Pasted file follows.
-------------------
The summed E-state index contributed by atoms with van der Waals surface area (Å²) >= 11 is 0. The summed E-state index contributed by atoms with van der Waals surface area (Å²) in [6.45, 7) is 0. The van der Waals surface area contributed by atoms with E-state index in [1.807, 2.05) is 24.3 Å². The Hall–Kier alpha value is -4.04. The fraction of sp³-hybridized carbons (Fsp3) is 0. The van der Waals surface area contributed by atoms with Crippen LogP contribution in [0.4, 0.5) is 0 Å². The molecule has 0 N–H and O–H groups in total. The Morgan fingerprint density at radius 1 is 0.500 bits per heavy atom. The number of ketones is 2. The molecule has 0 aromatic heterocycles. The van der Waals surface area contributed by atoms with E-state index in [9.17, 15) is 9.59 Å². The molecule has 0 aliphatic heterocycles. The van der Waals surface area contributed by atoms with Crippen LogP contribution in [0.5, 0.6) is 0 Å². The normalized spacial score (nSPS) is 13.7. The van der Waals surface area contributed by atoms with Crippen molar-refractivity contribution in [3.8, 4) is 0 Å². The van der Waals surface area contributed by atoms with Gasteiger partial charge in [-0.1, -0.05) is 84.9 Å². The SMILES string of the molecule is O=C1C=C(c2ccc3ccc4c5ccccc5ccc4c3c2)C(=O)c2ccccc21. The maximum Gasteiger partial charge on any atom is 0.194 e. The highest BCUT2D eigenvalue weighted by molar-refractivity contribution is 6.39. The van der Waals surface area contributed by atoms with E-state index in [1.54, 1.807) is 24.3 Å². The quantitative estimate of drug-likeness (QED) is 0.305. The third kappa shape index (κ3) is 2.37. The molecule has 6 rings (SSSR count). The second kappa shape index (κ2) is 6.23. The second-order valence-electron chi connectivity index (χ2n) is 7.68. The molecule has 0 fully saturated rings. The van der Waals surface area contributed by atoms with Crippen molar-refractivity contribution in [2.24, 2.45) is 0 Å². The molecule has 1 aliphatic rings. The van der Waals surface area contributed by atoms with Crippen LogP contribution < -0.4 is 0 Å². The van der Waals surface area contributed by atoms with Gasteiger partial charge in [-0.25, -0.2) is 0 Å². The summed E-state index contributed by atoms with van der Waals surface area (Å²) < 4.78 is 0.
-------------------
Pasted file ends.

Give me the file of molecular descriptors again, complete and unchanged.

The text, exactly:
The summed E-state index contributed by atoms with van der Waals surface area (Å²) >= 11 is 0. The summed E-state index contributed by atoms with van der Waals surface area (Å²) in [6.45, 7) is 0. The van der Waals surface area contributed by atoms with E-state index in [1.807, 2.05) is 24.3 Å². The Hall–Kier alpha value is -4.04. The fraction of sp³-hybridized carbons (Fsp3) is 0. The van der Waals surface area contributed by atoms with Crippen LogP contribution in [0.4, 0.5) is 0 Å². The molecule has 0 N–H and O–H groups in total. The Morgan fingerprint density at radius 1 is 0.500 bits per heavy atom. The number of ketones is 2. The molecule has 0 aromatic heterocycles. The van der Waals surface area contributed by atoms with E-state index in [9.17, 15) is 9.59 Å². The molecule has 0 aliphatic heterocycles. The van der Waals surface area contributed by atoms with Crippen LogP contribution in [0.5, 0.6) is 0 Å². The normalized spacial score (nSPS) is 13.7. The van der Waals surface area contributed by atoms with Crippen molar-refractivity contribution in [3.8, 4) is 0 Å². The van der Waals surface area contributed by atoms with Gasteiger partial charge in [-0.1, -0.05) is 84.9 Å². The SMILES string of the molecule is O=C1C=C(c2ccc3ccc4c5ccccc5ccc4c3c2)C(=O)c2ccccc21. The maximum Gasteiger partial charge on any atom is 0.194 e. The highest BCUT2D eigenvalue weighted by molar-refractivity contribution is 6.39. The van der Waals surface area contributed by atoms with E-state index in [1.54, 1.807) is 24.3 Å². The quantitative estimate of drug-likeness (QED) is 0.305. The third kappa shape index (κ3) is 2.37. The molecule has 6 rings (SSSR count). The second kappa shape index (κ2) is 6.23. The second-order valence-electron chi connectivity index (χ2n) is 7.68. The molecule has 0 fully saturated rings. The van der Waals surface area contributed by atoms with Crippen molar-refractivity contribution in [2.24, 2.45) is 0 Å². The molecule has 1 aliphatic rings. The van der Waals surface area contributed by atoms with Crippen LogP contribution < -0.4 is 0 Å². The van der Waals surface area contributed by atoms with Gasteiger partial charge in [-0.25, -0.2) is 0 Å². The summed E-state index contributed by atoms with van der Waals surface area (Å²) < 4.78 is 0.